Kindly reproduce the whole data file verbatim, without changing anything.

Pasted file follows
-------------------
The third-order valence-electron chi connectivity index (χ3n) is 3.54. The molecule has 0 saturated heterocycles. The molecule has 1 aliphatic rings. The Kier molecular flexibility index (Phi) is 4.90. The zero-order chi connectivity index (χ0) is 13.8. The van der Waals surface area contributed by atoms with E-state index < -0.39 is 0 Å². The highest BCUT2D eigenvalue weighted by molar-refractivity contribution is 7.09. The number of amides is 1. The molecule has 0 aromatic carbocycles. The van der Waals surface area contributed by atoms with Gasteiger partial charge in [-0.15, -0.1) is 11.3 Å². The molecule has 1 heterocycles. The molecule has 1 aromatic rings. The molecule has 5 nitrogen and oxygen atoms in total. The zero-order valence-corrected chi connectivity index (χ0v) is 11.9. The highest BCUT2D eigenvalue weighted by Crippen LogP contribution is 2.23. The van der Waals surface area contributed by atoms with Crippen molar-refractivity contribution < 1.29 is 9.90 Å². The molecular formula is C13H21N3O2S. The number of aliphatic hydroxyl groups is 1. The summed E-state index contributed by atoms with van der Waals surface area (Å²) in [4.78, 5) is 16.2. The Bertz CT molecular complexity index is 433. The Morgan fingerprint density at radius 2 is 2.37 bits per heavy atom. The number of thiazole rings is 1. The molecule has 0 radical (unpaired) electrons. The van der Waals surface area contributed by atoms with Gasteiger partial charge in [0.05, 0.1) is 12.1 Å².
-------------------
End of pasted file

The third-order valence-electron chi connectivity index (χ3n) is 3.54. The molecule has 0 saturated heterocycles. The molecule has 1 aliphatic rings. The Kier molecular flexibility index (Phi) is 4.90. The zero-order chi connectivity index (χ0) is 13.8. The van der Waals surface area contributed by atoms with E-state index < -0.39 is 0 Å². The highest BCUT2D eigenvalue weighted by molar-refractivity contribution is 7.09. The number of amides is 1. The molecule has 0 aromatic carbocycles. The van der Waals surface area contributed by atoms with Gasteiger partial charge in [-0.15, -0.1) is 11.3 Å². The molecule has 1 heterocycles. The molecule has 1 aromatic rings. The molecule has 5 nitrogen and oxygen atoms in total. The zero-order valence-corrected chi connectivity index (χ0v) is 11.9. The highest BCUT2D eigenvalue weighted by Crippen LogP contribution is 2.23. The van der Waals surface area contributed by atoms with Crippen molar-refractivity contribution < 1.29 is 9.90 Å². The molecular formula is C13H21N3O2S. The number of aliphatic hydroxyl groups is 1. The summed E-state index contributed by atoms with van der Waals surface area (Å²) in [4.78, 5) is 16.2. The Bertz CT molecular complexity index is 433. The Morgan fingerprint density at radius 2 is 2.37 bits per heavy atom. The number of thiazole rings is 1. The molecule has 0 radical (unpaired) electrons. The van der Waals surface area contributed by atoms with Gasteiger partial charge in [0.05, 0.1) is 12.1 Å².